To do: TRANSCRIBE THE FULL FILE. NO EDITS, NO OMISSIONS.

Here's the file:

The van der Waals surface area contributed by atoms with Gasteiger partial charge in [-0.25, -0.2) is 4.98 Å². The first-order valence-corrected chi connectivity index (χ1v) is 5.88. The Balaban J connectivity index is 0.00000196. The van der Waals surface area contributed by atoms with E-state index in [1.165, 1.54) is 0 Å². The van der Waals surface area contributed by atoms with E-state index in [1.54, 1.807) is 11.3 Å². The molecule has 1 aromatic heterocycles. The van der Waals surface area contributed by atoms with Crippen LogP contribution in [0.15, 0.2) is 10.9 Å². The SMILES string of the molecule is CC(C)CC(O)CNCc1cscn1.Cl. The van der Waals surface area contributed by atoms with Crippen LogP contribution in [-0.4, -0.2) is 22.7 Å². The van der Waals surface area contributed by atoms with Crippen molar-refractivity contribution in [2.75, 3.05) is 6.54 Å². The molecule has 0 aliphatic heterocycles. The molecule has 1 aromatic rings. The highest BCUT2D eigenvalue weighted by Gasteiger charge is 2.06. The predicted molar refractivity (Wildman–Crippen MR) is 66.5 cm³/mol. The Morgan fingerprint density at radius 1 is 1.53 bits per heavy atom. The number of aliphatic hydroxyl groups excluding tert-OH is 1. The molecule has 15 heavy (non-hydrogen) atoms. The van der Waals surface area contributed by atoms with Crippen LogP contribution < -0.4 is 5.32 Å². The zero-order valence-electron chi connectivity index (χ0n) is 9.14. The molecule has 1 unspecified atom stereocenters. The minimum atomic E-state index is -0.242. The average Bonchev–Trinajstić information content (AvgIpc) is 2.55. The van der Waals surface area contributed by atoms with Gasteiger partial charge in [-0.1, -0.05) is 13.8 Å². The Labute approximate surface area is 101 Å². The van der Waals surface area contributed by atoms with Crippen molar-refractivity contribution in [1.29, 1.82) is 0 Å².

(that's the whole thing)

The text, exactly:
The van der Waals surface area contributed by atoms with Gasteiger partial charge in [-0.25, -0.2) is 4.98 Å². The first-order valence-corrected chi connectivity index (χ1v) is 5.88. The Balaban J connectivity index is 0.00000196. The van der Waals surface area contributed by atoms with E-state index in [1.165, 1.54) is 0 Å². The van der Waals surface area contributed by atoms with E-state index in [1.54, 1.807) is 11.3 Å². The molecule has 1 aromatic heterocycles. The van der Waals surface area contributed by atoms with Crippen LogP contribution in [0.15, 0.2) is 10.9 Å². The SMILES string of the molecule is CC(C)CC(O)CNCc1cscn1.Cl. The van der Waals surface area contributed by atoms with Crippen LogP contribution in [-0.4, -0.2) is 22.7 Å². The van der Waals surface area contributed by atoms with Crippen molar-refractivity contribution in [2.75, 3.05) is 6.54 Å². The molecule has 0 aliphatic heterocycles. The molecule has 1 aromatic rings. The highest BCUT2D eigenvalue weighted by Gasteiger charge is 2.06. The predicted molar refractivity (Wildman–Crippen MR) is 66.5 cm³/mol. The Morgan fingerprint density at radius 1 is 1.53 bits per heavy atom. The number of aliphatic hydroxyl groups excluding tert-OH is 1. The molecule has 15 heavy (non-hydrogen) atoms. The van der Waals surface area contributed by atoms with Crippen LogP contribution < -0.4 is 5.32 Å². The zero-order valence-electron chi connectivity index (χ0n) is 9.14. The molecule has 1 unspecified atom stereocenters. The minimum atomic E-state index is -0.242. The average Bonchev–Trinajstić information content (AvgIpc) is 2.55. The van der Waals surface area contributed by atoms with Gasteiger partial charge in [-0.1, -0.05) is 13.8 Å². The Labute approximate surface area is 101 Å². The van der Waals surface area contributed by atoms with Crippen molar-refractivity contribution in [1.29, 1.82) is 0 Å².